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June 4, 2015

University of Huddersfield to research into self-maintained tracks under Shift2Rail programme

The University of Huddersfield's Institute of Railway Research (IRR) in the UK has been tasked with developing new switches, crossings and track systems, as part of the Shift2Rail initiative.

Shif2Rail

The University of Huddersfield’s Institute of Railway Research (IRR) in the UK has been tasked with developing new switches, crossings and track systems, as part of the Shift2Rail initiative.

The six-year Shift2Rail programme aims to boost the capacity of Europe’s railway network to cope with soaring demand, increase the reliability and quality of rail services, and make big reductions in costs.

The European Union is supporting the project with €450m worth of funds.

The initiative includes three research projects. Roll2Rail focuses on rolling stock, IT2Rail deals with information technology, and In2Rail investigates track and infrastructure.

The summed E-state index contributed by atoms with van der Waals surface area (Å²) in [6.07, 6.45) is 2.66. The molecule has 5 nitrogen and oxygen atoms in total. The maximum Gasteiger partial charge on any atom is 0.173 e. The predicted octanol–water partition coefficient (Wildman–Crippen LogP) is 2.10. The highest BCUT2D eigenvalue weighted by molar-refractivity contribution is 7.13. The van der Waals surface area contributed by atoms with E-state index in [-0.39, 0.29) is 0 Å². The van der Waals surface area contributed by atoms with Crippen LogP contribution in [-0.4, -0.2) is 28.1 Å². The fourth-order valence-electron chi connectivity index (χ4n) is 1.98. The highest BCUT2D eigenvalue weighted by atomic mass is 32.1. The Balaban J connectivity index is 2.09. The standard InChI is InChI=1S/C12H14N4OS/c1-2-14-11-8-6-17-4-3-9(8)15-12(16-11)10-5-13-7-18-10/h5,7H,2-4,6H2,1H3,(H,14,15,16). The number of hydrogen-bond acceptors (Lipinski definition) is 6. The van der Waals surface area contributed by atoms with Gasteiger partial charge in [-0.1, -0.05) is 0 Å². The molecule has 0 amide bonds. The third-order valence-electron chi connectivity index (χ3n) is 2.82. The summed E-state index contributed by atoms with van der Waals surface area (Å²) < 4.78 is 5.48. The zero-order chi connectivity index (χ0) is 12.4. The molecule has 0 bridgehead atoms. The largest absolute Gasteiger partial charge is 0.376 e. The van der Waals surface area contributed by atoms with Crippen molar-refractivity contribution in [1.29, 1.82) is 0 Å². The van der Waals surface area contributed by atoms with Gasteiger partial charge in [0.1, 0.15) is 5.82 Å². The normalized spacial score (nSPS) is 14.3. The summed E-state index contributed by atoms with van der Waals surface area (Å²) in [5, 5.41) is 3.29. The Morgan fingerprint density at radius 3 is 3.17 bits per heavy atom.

"We will be trying to do something radically different and eliminate as much as possible the failure modes that are associated with the existing system."

IRR is one of 55 partners taking part in the In2Rail programme, which will be led by the UK’s Network Rail and Swedish railway administrator Trafikverket.

The university’s researchers will help develop new technologies such as ‘self-correcting’, maintenance-free tracks and new switches and crossings.

IRR head of research Dr Yann Bezin said that the team would effectively be starting with a blank sheet of paper, as if railways were a completely new concept, without their long history.

"We will be trying to do something radically different and eliminate as much as possible the failure modes that are associated with the existing system," he said.

IRR said it has discussed with its partners over new rail principles that completely avoid damage-prone switch rails. The potential for smart tracks embedded with sensors and mechatronics will also be under investigation.


Image: The university team is part of the In2Rail programme that investigates novel track and infrastructure systems. Photo: courtesy of Tiverylucky via freedigitalphotos.net.

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